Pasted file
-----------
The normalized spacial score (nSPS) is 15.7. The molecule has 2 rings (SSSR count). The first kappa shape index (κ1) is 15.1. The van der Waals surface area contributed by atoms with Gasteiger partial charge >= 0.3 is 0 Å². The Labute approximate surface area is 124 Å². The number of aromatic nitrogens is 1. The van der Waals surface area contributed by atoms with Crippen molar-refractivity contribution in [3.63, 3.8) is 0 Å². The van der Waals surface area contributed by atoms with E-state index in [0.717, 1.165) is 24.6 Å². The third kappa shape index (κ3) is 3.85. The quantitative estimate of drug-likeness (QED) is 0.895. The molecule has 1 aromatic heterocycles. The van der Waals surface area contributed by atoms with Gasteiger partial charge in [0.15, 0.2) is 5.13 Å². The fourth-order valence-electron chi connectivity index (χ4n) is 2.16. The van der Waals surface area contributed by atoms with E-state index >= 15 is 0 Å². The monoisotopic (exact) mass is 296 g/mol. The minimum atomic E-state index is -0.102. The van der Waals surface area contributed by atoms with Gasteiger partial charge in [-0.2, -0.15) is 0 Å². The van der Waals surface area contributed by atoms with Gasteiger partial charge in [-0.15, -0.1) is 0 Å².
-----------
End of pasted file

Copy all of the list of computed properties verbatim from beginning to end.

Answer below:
The normalized spacial score (nSPS) is 15.7. The molecule has 2 rings (SSSR count). The first kappa shape index (κ1) is 15.1. The van der Waals surface area contributed by atoms with Gasteiger partial charge >= 0.3 is 0 Å². The Labute approximate surface area is 124 Å². The number of aromatic nitrogens is 1. The van der Waals surface area contributed by atoms with Crippen molar-refractivity contribution in [3.63, 3.8) is 0 Å². The van der Waals surface area contributed by atoms with E-state index in [0.717, 1.165) is 24.6 Å². The third kappa shape index (κ3) is 3.85. The quantitative estimate of drug-likeness (QED) is 0.895. The molecule has 1 aromatic heterocycles. The van der Waals surface area contributed by atoms with Gasteiger partial charge in [0.15, 0.2) is 5.13 Å². The fourth-order valence-electron chi connectivity index (χ4n) is 2.16. The van der Waals surface area contributed by atoms with E-state index >= 15 is 0 Å². The monoisotopic (exact) mass is 296 g/mol. The minimum atomic E-state index is -0.102. The van der Waals surface area contributed by atoms with Gasteiger partial charge in [-0.2, -0.15) is 0 Å². The van der Waals surface area contributed by atoms with Gasteiger partial charge in [-0.15, -0.1) is 0 Å².